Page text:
This February The Huffington Post UK is running Making Modern Love, a fortnight-long focus on what love means to Britons in the 21st Century. Built on the three themes of finding love, building love and losing love, HuffPost will feature human stories that explore exactly what it is to be in love in modern times
When it comes to grief, I have both good news and bad news for you. The good news is that however bleak and despairing you feel right now, you won't always feel this way, I promise you. The bad news is that there is no fast-fix for grief; no amount of counselling, hypnosis, holding of crystals or drinking Merlot will cure your grief, and believe me, I've tried them all. Nor does finding a new partner cure grief, because if it did, new widows would be given a subscription to an internet dating site along with their husband's death certificate. But still the perception remains that once Prince Charming Mark II turns up on a white horse to help you put the wheelie bins out, your grief is over.
Twenty-four hours after my husband, John, drowned whilst we were on holiday in Barbados in February 2011, came the first of many, 'You're young, you'll soon find someone else" comments. I didn't want anyone new, I wanted my husband, and the thought of even holding hands with a strange man was abhorrent. At forty-six, I was convinced that I would be alone, forever.
And then, about six months after John died, and at a time when life was so painful I was praying to spontaneously combust in the street rather than continue to live without him, something horrific happened in Marks & Spencer.
Whilst taking a shortcut through the women's underwear department, out of the blue, I had a seriously X-rated thought about Ian, a widower I'd met through an online bereavement group. Our messages to each other had been entirely platonic: he wrote about the grinding despair of living with his teenage sons, but without his wife; I wrote about my struggles trying to bleed my temperamental radiators, something my husband used to do. I stood amongst the lace-trimmed bras, horrified, sweating with guilt. At home, I hid photos of my husband in a drawer: I couldn't bear to look at him knowing that - in my mind - I'd been unfaithful.
The guilt over something I hadn't yet done with a man I hadn't yet met and who hadn't even hinted at romance followed me everywhere, and when one morning my first thought wasn't to look at the empty pillow next to me, but to grab my phone to see whether Ian had sent me a text, it plunged me into a spiral of despair and confusion.
When months later Ian and I eventually met, instead of a white horse, he turned up in a battered red Ford Mondeo estate with a Micky Mouse car aerial topper. He wasn't my type and completely different from my husband, but even so, I gave him a speech about how I didn't want a relationship ever again. He gave a speech telling me he didn't either. To make sure that we both knew where we stood, after he left, I emailed him a synopsis of our discussion.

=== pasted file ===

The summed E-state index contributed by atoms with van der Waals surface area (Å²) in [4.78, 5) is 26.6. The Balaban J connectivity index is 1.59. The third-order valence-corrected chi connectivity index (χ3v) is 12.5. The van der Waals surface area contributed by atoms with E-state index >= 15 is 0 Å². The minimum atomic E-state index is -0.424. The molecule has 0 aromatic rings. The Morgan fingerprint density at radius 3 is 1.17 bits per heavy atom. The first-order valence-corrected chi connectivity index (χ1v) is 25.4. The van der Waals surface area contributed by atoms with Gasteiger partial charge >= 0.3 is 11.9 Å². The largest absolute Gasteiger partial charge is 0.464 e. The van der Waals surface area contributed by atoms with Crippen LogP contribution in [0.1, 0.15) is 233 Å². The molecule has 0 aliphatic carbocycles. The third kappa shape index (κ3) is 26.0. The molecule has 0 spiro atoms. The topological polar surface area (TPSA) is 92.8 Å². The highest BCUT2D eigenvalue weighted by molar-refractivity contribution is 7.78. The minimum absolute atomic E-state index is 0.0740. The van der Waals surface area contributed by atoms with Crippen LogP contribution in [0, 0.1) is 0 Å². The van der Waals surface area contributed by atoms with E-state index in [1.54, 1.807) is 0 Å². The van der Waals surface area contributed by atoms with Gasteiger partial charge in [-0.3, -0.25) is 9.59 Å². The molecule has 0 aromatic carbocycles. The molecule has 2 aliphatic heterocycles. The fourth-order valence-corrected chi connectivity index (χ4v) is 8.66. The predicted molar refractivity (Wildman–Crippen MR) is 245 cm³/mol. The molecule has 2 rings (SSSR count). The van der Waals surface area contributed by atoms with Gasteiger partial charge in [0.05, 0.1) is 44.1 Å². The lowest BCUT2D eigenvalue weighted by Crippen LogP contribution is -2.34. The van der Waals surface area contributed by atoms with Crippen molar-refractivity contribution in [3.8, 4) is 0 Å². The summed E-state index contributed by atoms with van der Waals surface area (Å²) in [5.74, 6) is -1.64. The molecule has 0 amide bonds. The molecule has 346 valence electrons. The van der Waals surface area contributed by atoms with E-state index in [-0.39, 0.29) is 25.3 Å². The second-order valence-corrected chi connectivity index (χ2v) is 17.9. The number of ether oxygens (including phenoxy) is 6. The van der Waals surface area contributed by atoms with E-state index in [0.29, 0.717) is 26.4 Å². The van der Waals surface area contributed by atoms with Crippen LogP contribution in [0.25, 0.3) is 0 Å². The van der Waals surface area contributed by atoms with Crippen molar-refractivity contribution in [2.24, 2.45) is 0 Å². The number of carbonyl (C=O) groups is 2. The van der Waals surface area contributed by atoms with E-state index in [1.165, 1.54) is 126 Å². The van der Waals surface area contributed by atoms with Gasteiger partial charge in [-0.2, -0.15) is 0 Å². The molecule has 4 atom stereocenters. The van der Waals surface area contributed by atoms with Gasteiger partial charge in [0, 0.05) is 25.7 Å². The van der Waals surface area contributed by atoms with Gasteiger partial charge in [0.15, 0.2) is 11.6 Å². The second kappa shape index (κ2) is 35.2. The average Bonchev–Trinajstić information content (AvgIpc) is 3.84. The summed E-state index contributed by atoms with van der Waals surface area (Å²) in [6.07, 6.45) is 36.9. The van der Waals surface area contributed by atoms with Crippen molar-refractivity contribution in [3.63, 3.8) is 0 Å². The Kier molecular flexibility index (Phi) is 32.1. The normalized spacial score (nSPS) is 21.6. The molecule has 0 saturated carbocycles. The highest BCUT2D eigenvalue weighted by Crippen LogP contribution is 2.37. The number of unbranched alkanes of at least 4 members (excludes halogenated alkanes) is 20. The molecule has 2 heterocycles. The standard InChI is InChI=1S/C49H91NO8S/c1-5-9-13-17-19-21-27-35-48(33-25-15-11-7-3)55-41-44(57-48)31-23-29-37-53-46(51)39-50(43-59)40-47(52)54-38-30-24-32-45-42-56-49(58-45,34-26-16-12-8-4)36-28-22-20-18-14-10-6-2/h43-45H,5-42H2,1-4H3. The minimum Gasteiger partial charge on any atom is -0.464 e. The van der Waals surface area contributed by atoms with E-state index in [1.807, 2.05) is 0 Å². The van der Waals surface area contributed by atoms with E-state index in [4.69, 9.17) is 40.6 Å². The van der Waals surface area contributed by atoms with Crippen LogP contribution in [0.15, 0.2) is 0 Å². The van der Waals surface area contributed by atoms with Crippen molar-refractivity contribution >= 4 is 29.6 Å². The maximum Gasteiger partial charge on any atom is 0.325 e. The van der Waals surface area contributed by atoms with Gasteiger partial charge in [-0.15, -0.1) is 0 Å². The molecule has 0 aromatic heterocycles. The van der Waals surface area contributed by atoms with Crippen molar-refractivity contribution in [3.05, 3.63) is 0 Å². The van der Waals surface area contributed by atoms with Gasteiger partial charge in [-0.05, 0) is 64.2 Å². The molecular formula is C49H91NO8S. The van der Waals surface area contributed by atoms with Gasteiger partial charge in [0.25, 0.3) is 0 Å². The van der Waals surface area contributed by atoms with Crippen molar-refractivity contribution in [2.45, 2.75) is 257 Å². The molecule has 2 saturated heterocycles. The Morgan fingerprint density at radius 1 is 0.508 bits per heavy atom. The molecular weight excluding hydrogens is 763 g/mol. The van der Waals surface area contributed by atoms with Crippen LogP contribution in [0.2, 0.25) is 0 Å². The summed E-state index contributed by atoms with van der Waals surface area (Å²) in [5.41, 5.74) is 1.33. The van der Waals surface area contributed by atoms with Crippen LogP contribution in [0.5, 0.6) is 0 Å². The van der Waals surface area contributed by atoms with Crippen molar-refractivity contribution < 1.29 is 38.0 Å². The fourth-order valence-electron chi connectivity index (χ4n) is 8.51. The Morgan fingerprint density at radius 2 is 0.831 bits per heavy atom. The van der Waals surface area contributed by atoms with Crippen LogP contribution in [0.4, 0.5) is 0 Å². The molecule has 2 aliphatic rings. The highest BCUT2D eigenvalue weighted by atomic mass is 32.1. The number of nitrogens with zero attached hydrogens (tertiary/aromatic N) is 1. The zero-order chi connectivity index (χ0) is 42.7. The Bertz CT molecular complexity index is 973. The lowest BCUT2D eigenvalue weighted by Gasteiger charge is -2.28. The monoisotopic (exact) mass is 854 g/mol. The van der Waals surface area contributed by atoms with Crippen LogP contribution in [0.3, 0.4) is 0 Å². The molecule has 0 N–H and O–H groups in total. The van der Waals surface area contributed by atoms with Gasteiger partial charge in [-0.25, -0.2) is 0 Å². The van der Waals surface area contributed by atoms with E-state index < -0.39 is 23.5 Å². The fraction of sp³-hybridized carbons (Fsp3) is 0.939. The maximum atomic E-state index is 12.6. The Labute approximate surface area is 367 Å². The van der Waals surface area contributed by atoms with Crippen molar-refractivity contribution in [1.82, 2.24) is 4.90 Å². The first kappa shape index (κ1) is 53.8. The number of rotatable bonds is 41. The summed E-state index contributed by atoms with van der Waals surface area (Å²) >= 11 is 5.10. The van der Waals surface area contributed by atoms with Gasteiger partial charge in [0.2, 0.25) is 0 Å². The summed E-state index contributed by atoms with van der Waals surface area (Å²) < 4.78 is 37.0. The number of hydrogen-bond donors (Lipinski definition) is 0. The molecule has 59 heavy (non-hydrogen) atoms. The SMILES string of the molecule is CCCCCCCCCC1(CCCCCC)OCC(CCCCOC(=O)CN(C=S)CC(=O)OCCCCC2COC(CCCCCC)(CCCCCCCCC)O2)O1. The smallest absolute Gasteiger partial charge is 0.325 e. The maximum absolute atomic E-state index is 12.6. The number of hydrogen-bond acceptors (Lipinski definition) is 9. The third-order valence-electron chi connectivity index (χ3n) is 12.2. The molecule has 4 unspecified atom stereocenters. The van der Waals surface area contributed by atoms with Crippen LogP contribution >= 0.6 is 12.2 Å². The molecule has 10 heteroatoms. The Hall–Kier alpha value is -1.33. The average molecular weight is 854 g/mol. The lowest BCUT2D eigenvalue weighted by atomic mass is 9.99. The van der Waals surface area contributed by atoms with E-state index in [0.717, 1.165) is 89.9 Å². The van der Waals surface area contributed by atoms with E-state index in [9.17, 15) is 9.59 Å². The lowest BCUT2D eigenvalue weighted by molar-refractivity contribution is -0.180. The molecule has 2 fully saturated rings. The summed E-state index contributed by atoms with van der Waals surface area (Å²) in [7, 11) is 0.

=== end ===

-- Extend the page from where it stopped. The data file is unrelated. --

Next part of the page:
We continued to meet, as friends, but then we decided to go on a proper posh-clothes going-to-a-restaurant date, something neither of us had done for more than twenty years. It was a disaster. I was too anxious to eat and ended up sobbing hysterically that I still felt married. It's still up for debate whether I pushed him out of the taxi or he jumped, but what was clear to both of us was that it was too much, too soon.
The funny emails and witty texts stopped.
Life felt even darker than it already was.
But we missed each other, and after more talking, we fell in love. Far from feeling strange to hold a different hand, it felt absolutely wonderful.
At first, I kept our relationship quiet, not through shame that I'd begun to date before the first anniversary of John's death had passed (though this didn't sit easily with me), but because if I had fallen in love too quickly with the wrong man I wanted to make that mistake in private. When I finally revealed that I was dating in my blog, Planet Grief, some widows were angry with me, disappointed that I'd gone back on my earlier conviction that I'd never fall in love again.
It's now over four years since Ian and I met. Two years ago we bought a house together. We plan to get married. New love doesn't erase old loss and cure grief, but brings with it complicated emotions and painful reminders. It's not easy living in a household that has only come together because of the death of other people, but losing those we love has made us cherish what we have now.
I was never going to fall in love again, and no one is more surprised than me that I did.
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